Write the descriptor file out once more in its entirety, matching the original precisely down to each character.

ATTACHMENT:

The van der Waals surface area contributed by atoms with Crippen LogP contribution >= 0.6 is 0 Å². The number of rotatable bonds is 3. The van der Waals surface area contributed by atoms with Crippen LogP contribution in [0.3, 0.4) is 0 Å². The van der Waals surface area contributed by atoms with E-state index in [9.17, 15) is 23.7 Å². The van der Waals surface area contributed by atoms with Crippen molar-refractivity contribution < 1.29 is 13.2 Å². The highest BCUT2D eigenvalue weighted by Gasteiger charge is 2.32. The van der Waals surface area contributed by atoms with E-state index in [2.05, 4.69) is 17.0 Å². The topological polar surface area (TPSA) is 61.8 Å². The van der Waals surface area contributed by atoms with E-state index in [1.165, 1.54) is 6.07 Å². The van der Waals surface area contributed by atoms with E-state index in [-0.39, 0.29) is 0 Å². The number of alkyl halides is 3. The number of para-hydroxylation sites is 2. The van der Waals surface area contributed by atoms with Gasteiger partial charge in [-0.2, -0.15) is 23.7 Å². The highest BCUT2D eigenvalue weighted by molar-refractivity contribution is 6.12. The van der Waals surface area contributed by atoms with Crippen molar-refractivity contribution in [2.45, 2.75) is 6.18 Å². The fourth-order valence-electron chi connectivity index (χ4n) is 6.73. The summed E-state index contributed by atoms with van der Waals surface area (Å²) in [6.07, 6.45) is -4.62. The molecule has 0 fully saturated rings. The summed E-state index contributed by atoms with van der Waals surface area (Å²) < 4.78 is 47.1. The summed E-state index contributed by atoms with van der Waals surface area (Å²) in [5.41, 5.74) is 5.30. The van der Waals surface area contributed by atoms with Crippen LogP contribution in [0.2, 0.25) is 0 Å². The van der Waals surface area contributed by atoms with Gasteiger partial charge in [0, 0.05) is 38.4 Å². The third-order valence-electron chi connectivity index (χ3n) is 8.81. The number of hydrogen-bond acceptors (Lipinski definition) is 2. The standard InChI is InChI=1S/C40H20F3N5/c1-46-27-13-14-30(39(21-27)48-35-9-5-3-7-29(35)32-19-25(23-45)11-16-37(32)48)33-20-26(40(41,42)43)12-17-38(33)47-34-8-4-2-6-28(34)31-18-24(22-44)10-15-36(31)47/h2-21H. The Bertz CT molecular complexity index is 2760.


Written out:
The van der Waals surface area contributed by atoms with Crippen LogP contribution >= 0.6 is 0 Å². The number of rotatable bonds is 3. The van der Waals surface area contributed by atoms with Crippen LogP contribution in [0.3, 0.4) is 0 Å². The van der Waals surface area contributed by atoms with E-state index in [9.17, 15) is 23.7 Å². The van der Waals surface area contributed by atoms with Crippen molar-refractivity contribution < 1.29 is 13.2 Å². The highest BCUT2D eigenvalue weighted by Gasteiger charge is 2.32. The van der Waals surface area contributed by atoms with E-state index in [2.05, 4.69) is 17.0 Å². The topological polar surface area (TPSA) is 61.8 Å². The van der Waals surface area contributed by atoms with E-state index in [1.165, 1.54) is 6.07 Å². The van der Waals surface area contributed by atoms with E-state index in [-0.39, 0.29) is 0 Å². The number of alkyl halides is 3. The number of para-hydroxylation sites is 2. The van der Waals surface area contributed by atoms with Gasteiger partial charge in [-0.2, -0.15) is 23.7 Å². The highest BCUT2D eigenvalue weighted by molar-refractivity contribution is 6.12. The van der Waals surface area contributed by atoms with Crippen molar-refractivity contribution in [2.45, 2.75) is 6.18 Å². The fourth-order valence-electron chi connectivity index (χ4n) is 6.73. The summed E-state index contributed by atoms with van der Waals surface area (Å²) in [6.07, 6.45) is -4.62. The molecule has 0 fully saturated rings. The summed E-state index contributed by atoms with van der Waals surface area (Å²) < 4.78 is 47.1. The summed E-state index contributed by atoms with van der Waals surface area (Å²) in [5.41, 5.74) is 5.30. The van der Waals surface area contributed by atoms with Crippen LogP contribution in [0.2, 0.25) is 0 Å². The van der Waals surface area contributed by atoms with Gasteiger partial charge in [0, 0.05) is 38.4 Å². The third-order valence-electron chi connectivity index (χ3n) is 8.81. The number of hydrogen-bond acceptors (Lipinski definition) is 2. The standard InChI is InChI=1S/C40H20F3N5/c1-46-27-13-14-30(39(21-27)48-35-9-5-3-7-29(35)32-19-25(23-45)11-16-37(32)48)33-20-26(40(41,42)43)12-17-38(33)47-34-8-4-2-6-28(34)31-18-24(22-44)10-15-36(31)47/h2-21H. The Bertz CT molecular complexity index is 2760.